News & Analysis

Five considerations for Secure Remote Access to Healthcare Sites

By Rajesh Maurya

 

Across the globe, organizations have been revaluating current strategies to ensure uninterrupted business continuity – and this is especially true for the healthcare industry. The need for available, real-time emergency services not just within hospitals, but also at remote locations is stronger than ever. To meet demands for rapid field diagnosis and testing, healthcare organizations must ensure their networks can keep up while remaining secure. Without a secure emergency deployment plan in place, these organizations will struggle to scale vital operations when faced with adversity.

The Need to Secure Remote Access in Healthcare 

For healthcare workers to appropriately respond to emergencies while ensuring business continuity, they must have seamless, secure access to centralized medical records and devices, no matter their location. When remote work is a factor, especially in locations where telemedicine is in place, it is a given fact that infrastructure, capacity and coverage requirements will vary from place to place. Solutions must be in place to ensure security, reliability, and manageability combined with consistent enterprise controls.

While establishing a consistent level of security across environments is critical, it can also be challenging to achieve. Most cybersecurity solutions are architected to secure a single environment, and struggle with expansion in terms of establishing and coordinating consistent policy enforcement across multiple sites. This is especially true for hybrid environments comprised of distributed clinics, hospitals, and doctor’s offices running across a variety of physical and virtual networks. For this reason, healthcare organizations may find it difficult to scale security for consistent enforcement from the data center to the cloud and out to a remote site.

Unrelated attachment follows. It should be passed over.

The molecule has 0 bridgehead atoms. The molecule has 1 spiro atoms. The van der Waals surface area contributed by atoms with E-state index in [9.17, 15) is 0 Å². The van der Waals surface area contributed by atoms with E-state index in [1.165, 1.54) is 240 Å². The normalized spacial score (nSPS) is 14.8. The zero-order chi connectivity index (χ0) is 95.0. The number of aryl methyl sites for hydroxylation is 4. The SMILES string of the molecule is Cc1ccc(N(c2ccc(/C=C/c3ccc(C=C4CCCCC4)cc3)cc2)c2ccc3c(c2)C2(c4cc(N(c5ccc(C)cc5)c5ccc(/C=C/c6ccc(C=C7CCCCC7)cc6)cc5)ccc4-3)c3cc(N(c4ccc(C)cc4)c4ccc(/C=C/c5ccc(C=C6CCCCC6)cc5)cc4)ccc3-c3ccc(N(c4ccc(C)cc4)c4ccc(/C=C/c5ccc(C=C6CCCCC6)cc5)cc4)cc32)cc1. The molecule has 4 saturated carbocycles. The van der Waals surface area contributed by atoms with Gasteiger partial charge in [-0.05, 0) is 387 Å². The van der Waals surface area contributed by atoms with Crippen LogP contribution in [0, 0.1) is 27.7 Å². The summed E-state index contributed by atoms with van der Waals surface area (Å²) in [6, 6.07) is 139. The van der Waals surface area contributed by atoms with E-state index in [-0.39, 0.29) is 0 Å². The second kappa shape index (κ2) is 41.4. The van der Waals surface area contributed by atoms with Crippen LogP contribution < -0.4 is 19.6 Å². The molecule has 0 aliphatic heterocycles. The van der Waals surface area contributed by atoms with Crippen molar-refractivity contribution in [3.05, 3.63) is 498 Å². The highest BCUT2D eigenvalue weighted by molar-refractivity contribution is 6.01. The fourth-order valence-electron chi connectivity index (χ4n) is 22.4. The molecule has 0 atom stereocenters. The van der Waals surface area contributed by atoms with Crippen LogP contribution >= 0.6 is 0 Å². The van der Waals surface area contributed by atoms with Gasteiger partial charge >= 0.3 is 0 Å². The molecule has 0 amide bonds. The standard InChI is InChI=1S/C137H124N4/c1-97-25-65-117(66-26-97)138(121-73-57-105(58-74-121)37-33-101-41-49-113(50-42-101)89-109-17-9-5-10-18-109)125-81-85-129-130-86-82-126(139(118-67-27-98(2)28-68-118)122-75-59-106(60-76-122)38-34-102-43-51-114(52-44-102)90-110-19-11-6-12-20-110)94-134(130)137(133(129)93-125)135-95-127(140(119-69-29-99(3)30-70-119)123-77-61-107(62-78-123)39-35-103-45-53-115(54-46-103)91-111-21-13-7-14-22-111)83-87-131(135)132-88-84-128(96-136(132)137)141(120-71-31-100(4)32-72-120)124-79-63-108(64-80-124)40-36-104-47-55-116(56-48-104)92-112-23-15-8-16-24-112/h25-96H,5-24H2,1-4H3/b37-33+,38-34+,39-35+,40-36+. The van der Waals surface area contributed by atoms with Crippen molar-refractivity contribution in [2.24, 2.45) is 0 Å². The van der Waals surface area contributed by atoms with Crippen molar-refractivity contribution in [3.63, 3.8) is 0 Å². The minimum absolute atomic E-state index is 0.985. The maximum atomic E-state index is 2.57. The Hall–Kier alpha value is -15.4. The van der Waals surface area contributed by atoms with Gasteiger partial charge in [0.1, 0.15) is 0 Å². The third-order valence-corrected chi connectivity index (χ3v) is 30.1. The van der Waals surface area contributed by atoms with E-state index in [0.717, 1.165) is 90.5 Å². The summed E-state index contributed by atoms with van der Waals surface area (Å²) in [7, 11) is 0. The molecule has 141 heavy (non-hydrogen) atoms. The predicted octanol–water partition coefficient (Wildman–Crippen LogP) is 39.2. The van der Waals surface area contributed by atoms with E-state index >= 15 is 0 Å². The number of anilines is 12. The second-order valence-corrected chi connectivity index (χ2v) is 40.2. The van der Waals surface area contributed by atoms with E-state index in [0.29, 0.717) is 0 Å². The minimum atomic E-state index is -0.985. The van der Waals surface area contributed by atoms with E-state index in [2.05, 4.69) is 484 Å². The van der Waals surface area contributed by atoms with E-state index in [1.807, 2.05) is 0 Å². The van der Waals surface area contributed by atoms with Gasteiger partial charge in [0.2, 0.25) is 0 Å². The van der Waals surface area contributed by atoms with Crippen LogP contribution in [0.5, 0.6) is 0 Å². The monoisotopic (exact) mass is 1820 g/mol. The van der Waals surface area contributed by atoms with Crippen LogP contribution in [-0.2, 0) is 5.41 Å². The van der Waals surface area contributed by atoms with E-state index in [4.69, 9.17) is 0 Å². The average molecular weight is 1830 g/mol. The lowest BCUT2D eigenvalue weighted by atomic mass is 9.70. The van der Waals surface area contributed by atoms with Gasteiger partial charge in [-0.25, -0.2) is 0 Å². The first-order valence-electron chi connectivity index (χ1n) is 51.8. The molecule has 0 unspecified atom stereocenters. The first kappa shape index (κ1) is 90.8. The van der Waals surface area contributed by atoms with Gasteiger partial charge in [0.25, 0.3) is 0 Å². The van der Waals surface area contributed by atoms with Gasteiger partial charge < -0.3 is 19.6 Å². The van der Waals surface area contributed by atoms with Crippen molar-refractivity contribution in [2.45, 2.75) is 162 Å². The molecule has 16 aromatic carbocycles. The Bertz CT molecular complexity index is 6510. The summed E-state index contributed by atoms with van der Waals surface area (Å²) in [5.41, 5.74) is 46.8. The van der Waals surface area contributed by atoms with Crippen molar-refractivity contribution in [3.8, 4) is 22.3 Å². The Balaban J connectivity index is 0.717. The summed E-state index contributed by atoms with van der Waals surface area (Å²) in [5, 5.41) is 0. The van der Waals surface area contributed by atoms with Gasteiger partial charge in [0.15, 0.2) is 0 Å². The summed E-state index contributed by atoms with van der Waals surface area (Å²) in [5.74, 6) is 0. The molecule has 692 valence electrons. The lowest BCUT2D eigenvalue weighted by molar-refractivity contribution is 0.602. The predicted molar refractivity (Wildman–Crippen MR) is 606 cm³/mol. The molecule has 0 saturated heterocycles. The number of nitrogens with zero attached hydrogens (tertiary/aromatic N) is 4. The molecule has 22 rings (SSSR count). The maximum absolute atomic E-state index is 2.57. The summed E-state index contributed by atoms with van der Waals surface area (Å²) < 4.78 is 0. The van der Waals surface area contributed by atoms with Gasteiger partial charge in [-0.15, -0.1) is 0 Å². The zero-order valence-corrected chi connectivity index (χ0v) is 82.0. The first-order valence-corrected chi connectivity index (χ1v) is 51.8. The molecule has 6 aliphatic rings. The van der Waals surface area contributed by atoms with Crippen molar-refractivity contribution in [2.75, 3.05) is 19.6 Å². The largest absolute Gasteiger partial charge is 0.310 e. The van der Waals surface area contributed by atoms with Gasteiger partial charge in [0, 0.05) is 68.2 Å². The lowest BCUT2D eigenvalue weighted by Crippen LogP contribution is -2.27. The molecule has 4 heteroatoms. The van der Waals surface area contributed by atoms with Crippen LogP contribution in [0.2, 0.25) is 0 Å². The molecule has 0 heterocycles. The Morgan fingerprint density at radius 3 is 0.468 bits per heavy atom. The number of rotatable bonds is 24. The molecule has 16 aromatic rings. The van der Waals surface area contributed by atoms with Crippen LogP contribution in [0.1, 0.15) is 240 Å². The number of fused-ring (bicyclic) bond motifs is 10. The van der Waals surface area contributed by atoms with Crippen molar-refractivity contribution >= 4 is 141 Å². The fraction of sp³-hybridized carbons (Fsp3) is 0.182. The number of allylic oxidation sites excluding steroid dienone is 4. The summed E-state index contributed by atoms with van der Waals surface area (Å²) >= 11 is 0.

Considerations for Choosing the Right Solution 

Optimized connectivity of both data and clinical-support devices between locations requires advanced identity management integrated with a comprehensive security solution. This enables a comprehensive and complete array of protections along the entire data chain. In addition to providing essential security services, healthcare organizations must ensure that those same tools are also scalable and cost-effective, especially in times of immediate need.

Below are five considerations for healthcare organizations looking to overcome the barriers associated with the cost and complexity of provisioning and maintaining secure Wi-Fi access and VPN connectivity at remote sites.

  1. Ease of Deployment:Organizations should look for a solution that ensures quick deployment of secure wireless infrastructures without the need for additional hardware. With a solution that can instantly adopt previously-established security policies, healthcare organizations can secure remote access across all clinical locations without having to worry about any visibility and control gaps.